Biased locking removed from Java - does it affect you ?
Last week we became aware that the OpenJDK team in Java 15 have disabled biased locking (JEP 374) in the Java virtual machine. This is a change from previous versions and could potentially have a negative impact on Java application’s performance.
Red Hat’s own performance teams are currently running performance tests to see how it affects our Java middleware, but no amount of generic testing can reveal how this change affects real-world applications.
That is where you come in.
We would like to get info from you on whether your application performance is affected by biased locking or not.
To do so please try the following in your application performance tests:
Run your Quarkus application performance tests as you normally would with the following command line flags on Java 11 (jdk11u) and if feasible Java 15 (jdk15):
enabled: -XX:+UseBiasedLocking -XX:BiasedLockingStartupDelay=0
We would like to know the result of this no matter if you see a regression or not on the same Java Virtual Machine.
If you are able then running it with the following scenarios would be of great help too:
thread count ~= hardware core count
thread count ~= N * hardware core count where 8 < N < 16
The intent of these are to see how the level of concurrency affects the result.
Please open a bug with
[jep374] in the title + your project. i.e.
[jep374] results for acme project crazy panda containing the following information per run in the description:
jvm used: jdk11 or jdk15 thread-count: 1..N (if you know) hardware-core count: N (if you know) performance test result: with biased locking performance test result: without biased locking
This will help us immensely. Thank you!
Below is some background context on biased locking - all optional reading - you don’t need to understand the details to help us by running your performance tests and let us know if anything changes.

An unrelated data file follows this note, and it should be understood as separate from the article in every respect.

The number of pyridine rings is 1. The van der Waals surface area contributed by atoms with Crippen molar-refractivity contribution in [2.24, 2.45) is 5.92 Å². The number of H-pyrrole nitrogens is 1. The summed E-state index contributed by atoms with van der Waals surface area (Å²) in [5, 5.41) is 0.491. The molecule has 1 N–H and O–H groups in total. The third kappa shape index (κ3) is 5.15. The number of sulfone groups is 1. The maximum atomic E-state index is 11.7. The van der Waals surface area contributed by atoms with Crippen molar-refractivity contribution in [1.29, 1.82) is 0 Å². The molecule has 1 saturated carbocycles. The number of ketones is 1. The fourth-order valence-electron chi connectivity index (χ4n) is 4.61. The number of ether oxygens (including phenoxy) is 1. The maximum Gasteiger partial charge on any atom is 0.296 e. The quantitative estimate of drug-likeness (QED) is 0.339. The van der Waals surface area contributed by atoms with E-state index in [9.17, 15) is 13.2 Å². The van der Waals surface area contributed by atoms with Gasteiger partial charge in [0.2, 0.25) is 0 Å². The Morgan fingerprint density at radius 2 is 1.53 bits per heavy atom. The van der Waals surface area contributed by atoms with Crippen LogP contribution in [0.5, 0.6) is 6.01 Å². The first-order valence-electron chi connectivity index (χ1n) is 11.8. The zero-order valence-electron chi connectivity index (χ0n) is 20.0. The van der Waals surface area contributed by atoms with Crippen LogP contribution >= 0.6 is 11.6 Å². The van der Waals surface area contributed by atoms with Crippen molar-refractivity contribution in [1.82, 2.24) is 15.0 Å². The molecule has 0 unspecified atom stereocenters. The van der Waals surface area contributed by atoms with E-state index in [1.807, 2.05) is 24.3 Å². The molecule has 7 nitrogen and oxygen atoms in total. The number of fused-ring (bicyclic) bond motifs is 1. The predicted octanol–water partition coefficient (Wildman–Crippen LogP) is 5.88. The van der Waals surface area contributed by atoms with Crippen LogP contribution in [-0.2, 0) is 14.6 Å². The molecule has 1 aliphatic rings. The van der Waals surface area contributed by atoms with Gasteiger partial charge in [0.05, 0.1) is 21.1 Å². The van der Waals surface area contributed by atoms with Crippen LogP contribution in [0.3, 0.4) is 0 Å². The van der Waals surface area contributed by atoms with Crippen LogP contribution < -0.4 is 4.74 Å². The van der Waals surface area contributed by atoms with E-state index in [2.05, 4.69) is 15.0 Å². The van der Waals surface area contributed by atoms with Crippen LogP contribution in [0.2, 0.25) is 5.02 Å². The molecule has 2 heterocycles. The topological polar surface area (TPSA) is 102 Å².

Biased locking lowers the cost of /uncontended/ synchronization.
Without biased locking: a thread needs to set and clear a lock bit when it performs repeated synchronizations on the same object. It also needs to wait for those set/clear writes to be drained to local cache before proceeding to execute further memory operations.
With biased locking: the first time a thread synchronizes on an object it does a bit more work to acquire synchronized ('bias' it to the thread). Subsequent syncrhonizations proceed via a simple read test with no need to drain to cache.
Where’s the trade off? Well, if a biased lock is contended then there is more work to do to bias and unbias the lock. However, it is known that many synchronized operations are uncontended.
Biasing can be big win when a potentially concurrent data structure is actually used sequentially. The case where it helps most is exemplified in the problem we already found in class
DataOutputStream. Normally only
one thread writes a
DataOutputStream and it is often not read until the stream has been filled. All the same, every
putLong()` call invokes a syncrhonized method to increment the byte count by 4 or 8.
That’s needed just in case some other thread might want to reliably
locate the end of the valid buffer data but that rarely happens. So, the unbiased case suffers lock write and cache drain delays at every basic put operation.
A similar case occurs with class ByteOutput Stream. Method putByte is synchronized. So writing a single byte involves a lock and unlock. n.b. method putInt calls putByte 4 times, requiring 4 locks and unlocks. Method putLong calls it 8 times!
The implementation of biased locking adds a great deal of complexity to the JVM and is understood by only a small subset of the most experienced engineers. The cost of maintaining it and designing around it is significantly slowing down progress on new features. It has been a long term goal to remove it if at all possible. Some OpenJDK contributors wanted to remove it right away in jdk15 others argue for a slower deprecation route in order to check that we could really dispense with it.
We are collecting our own internal performance tests across multiple teams in Red Hat and will gather data from community reported tests too and see what the data indicates. At this stage we are making no assumption that the removal of biased locking will definitely make performance worse. We know that in some cases not having biased locks will improve performance. Our concern is to find cases, like the JDK examples above, where it might cause serious performance degradation and get an idea of how bad, and also how common, the worst cases might be.
Once processed we might reach out to those reporting scenarios with unexpected results and get more details.
Then we’ll work with the larger OpenJDK community to aid in deciding if biased locking can be turned off completely or a longer graceful deprecation period is needed.
In any case - Thank you for your help and interest in making Java better!